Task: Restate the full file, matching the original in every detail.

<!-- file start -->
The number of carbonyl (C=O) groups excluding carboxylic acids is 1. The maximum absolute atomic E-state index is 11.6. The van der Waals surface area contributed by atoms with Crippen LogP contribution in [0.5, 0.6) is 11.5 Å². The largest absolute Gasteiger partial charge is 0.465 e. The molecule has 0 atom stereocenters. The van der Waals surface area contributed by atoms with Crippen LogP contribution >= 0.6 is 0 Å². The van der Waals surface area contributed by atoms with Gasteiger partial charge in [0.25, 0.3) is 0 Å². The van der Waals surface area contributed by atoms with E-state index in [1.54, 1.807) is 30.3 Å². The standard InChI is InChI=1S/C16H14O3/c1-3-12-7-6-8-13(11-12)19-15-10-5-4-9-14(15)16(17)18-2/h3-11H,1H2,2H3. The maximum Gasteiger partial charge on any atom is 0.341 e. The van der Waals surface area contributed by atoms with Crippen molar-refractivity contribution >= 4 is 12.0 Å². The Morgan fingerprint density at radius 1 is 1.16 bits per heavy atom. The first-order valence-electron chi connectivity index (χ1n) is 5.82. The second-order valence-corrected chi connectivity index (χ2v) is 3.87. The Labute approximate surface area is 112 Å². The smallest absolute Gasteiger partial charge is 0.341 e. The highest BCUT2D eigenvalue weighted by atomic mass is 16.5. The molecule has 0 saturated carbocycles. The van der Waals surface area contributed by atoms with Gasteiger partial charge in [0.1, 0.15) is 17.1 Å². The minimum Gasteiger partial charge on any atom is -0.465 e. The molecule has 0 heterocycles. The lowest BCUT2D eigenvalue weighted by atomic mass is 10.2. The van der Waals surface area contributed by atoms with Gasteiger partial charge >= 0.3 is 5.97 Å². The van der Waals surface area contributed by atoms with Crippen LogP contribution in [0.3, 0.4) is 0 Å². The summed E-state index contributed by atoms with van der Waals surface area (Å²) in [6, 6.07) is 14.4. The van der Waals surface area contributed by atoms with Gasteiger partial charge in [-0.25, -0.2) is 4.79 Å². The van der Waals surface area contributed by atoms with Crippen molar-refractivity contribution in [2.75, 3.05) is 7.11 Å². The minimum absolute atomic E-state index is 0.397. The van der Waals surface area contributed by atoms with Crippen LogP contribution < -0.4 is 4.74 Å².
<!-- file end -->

The number of carbonyl (C=O) groups excluding carboxylic acids is 1. The maximum absolute atomic E-state index is 11.6. The van der Waals surface area contributed by atoms with Crippen LogP contribution in [0.5, 0.6) is 11.5 Å². The largest absolute Gasteiger partial charge is 0.465 e. The molecule has 0 atom stereocenters. The van der Waals surface area contributed by atoms with Crippen LogP contribution >= 0.6 is 0 Å². The van der Waals surface area contributed by atoms with Gasteiger partial charge in [0.25, 0.3) is 0 Å². The van der Waals surface area contributed by atoms with E-state index in [1.54, 1.807) is 30.3 Å². The standard InChI is InChI=1S/C16H14O3/c1-3-12-7-6-8-13(11-12)19-15-10-5-4-9-14(15)16(17)18-2/h3-11H,1H2,2H3. The maximum Gasteiger partial charge on any atom is 0.341 e. The van der Waals surface area contributed by atoms with Crippen molar-refractivity contribution >= 4 is 12.0 Å². The Morgan fingerprint density at radius 1 is 1.16 bits per heavy atom. The first-order valence-electron chi connectivity index (χ1n) is 5.82. The second-order valence-corrected chi connectivity index (χ2v) is 3.87. The Labute approximate surface area is 112 Å². The smallest absolute Gasteiger partial charge is 0.341 e. The highest BCUT2D eigenvalue weighted by atomic mass is 16.5. The molecule has 0 saturated carbocycles. The van der Waals surface area contributed by atoms with Gasteiger partial charge in [0.1, 0.15) is 17.1 Å². The minimum Gasteiger partial charge on any atom is -0.465 e. The molecule has 0 heterocycles. The lowest BCUT2D eigenvalue weighted by atomic mass is 10.2. The van der Waals surface area contributed by atoms with Gasteiger partial charge >= 0.3 is 5.97 Å². The van der Waals surface area contributed by atoms with Crippen LogP contribution in [0.3, 0.4) is 0 Å². The summed E-state index contributed by atoms with van der Waals surface area (Å²) in [6, 6.07) is 14.4. The van der Waals surface area contributed by atoms with Gasteiger partial charge in [-0.25, -0.2) is 4.79 Å². The van der Waals surface area contributed by atoms with Crippen molar-refractivity contribution in [2.75, 3.05) is 7.11 Å². The minimum absolute atomic E-state index is 0.397. The van der Waals surface area contributed by atoms with Crippen LogP contribution < -0.4 is 4.74 Å².